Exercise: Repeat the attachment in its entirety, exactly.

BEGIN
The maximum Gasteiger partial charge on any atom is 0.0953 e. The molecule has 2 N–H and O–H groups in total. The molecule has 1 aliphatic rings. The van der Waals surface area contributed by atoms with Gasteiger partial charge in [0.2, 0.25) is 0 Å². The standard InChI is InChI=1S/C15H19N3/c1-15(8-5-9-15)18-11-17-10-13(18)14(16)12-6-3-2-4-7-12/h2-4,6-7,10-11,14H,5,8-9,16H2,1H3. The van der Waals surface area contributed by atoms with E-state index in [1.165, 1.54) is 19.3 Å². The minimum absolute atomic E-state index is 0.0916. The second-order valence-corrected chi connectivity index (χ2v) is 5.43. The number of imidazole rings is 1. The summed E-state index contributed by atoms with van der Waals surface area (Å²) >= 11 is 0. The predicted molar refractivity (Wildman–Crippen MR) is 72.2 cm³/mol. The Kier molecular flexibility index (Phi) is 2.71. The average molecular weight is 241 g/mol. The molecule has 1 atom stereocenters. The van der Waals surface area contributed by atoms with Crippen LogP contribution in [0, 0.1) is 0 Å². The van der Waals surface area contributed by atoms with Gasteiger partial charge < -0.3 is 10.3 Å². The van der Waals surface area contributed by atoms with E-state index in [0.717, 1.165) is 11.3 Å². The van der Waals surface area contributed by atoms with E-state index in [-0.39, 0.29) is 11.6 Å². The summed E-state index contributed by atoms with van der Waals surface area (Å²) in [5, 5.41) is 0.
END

The maximum Gasteiger partial charge on any atom is 0.0953 e. The molecule has 2 N–H and O–H groups in total. The molecule has 1 aliphatic rings. The van der Waals surface area contributed by atoms with Gasteiger partial charge in [0.2, 0.25) is 0 Å². The standard InChI is InChI=1S/C15H19N3/c1-15(8-5-9-15)18-11-17-10-13(18)14(16)12-6-3-2-4-7-12/h2-4,6-7,10-11,14H,5,8-9,16H2,1H3. The van der Waals surface area contributed by atoms with E-state index in [1.165, 1.54) is 19.3 Å². The minimum absolute atomic E-state index is 0.0916. The second-order valence-corrected chi connectivity index (χ2v) is 5.43. The number of imidazole rings is 1. The summed E-state index contributed by atoms with van der Waals surface area (Å²) >= 11 is 0. The predicted molar refractivity (Wildman–Crippen MR) is 72.2 cm³/mol. The Kier molecular flexibility index (Phi) is 2.71. The average molecular weight is 241 g/mol. The molecule has 1 atom stereocenters. The van der Waals surface area contributed by atoms with Crippen LogP contribution in [0, 0.1) is 0 Å². The van der Waals surface area contributed by atoms with Gasteiger partial charge < -0.3 is 10.3 Å². The van der Waals surface area contributed by atoms with E-state index in [0.717, 1.165) is 11.3 Å². The van der Waals surface area contributed by atoms with E-state index in [-0.39, 0.29) is 11.6 Å². The summed E-state index contributed by atoms with van der Waals surface area (Å²) in [5, 5.41) is 0.